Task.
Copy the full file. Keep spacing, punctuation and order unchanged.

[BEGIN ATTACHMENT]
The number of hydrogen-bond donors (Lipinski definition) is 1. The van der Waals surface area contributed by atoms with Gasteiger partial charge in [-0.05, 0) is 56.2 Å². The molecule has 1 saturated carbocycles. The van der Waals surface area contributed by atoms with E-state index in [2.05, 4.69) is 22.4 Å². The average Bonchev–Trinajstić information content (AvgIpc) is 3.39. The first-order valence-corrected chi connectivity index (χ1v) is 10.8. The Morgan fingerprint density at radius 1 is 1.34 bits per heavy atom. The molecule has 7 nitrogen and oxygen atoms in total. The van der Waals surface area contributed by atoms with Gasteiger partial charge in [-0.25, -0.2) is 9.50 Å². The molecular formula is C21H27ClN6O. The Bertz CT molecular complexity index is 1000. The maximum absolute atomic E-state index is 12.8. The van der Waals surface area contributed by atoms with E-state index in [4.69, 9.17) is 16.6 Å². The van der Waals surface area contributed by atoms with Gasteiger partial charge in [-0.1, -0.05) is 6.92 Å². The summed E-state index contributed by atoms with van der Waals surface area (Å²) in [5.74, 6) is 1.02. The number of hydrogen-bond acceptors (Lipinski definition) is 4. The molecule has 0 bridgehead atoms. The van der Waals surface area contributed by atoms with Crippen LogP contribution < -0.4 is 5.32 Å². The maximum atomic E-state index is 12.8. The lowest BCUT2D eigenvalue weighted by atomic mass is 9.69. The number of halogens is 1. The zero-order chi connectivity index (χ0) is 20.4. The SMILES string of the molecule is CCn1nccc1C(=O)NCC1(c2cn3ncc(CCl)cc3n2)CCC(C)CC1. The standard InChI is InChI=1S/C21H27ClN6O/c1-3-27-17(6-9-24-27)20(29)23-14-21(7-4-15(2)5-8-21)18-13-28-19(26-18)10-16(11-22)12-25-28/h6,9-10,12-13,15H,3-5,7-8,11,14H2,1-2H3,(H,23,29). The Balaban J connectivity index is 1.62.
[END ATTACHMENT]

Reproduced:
The number of hydrogen-bond donors (Lipinski definition) is 1. The van der Waals surface area contributed by atoms with Gasteiger partial charge in [-0.05, 0) is 56.2 Å². The molecule has 1 saturated carbocycles. The van der Waals surface area contributed by atoms with E-state index in [2.05, 4.69) is 22.4 Å². The average Bonchev–Trinajstić information content (AvgIpc) is 3.39. The first-order valence-corrected chi connectivity index (χ1v) is 10.8. The Morgan fingerprint density at radius 1 is 1.34 bits per heavy atom. The molecule has 7 nitrogen and oxygen atoms in total. The van der Waals surface area contributed by atoms with Gasteiger partial charge in [-0.25, -0.2) is 9.50 Å². The molecular formula is C21H27ClN6O. The Bertz CT molecular complexity index is 1000. The maximum absolute atomic E-state index is 12.8. The van der Waals surface area contributed by atoms with E-state index in [4.69, 9.17) is 16.6 Å². The van der Waals surface area contributed by atoms with Gasteiger partial charge in [-0.1, -0.05) is 6.92 Å². The summed E-state index contributed by atoms with van der Waals surface area (Å²) in [5.74, 6) is 1.02. The number of hydrogen-bond acceptors (Lipinski definition) is 4. The molecule has 0 bridgehead atoms. The van der Waals surface area contributed by atoms with Crippen LogP contribution < -0.4 is 5.32 Å². The maximum atomic E-state index is 12.8. The lowest BCUT2D eigenvalue weighted by atomic mass is 9.69. The number of halogens is 1. The zero-order chi connectivity index (χ0) is 20.4. The SMILES string of the molecule is CCn1nccc1C(=O)NCC1(c2cn3ncc(CCl)cc3n2)CCC(C)CC1. The standard InChI is InChI=1S/C21H27ClN6O/c1-3-27-17(6-9-24-27)20(29)23-14-21(7-4-15(2)5-8-21)18-13-28-19(26-18)10-16(11-22)12-25-28/h6,9-10,12-13,15H,3-5,7-8,11,14H2,1-2H3,(H,23,29). The Balaban J connectivity index is 1.62.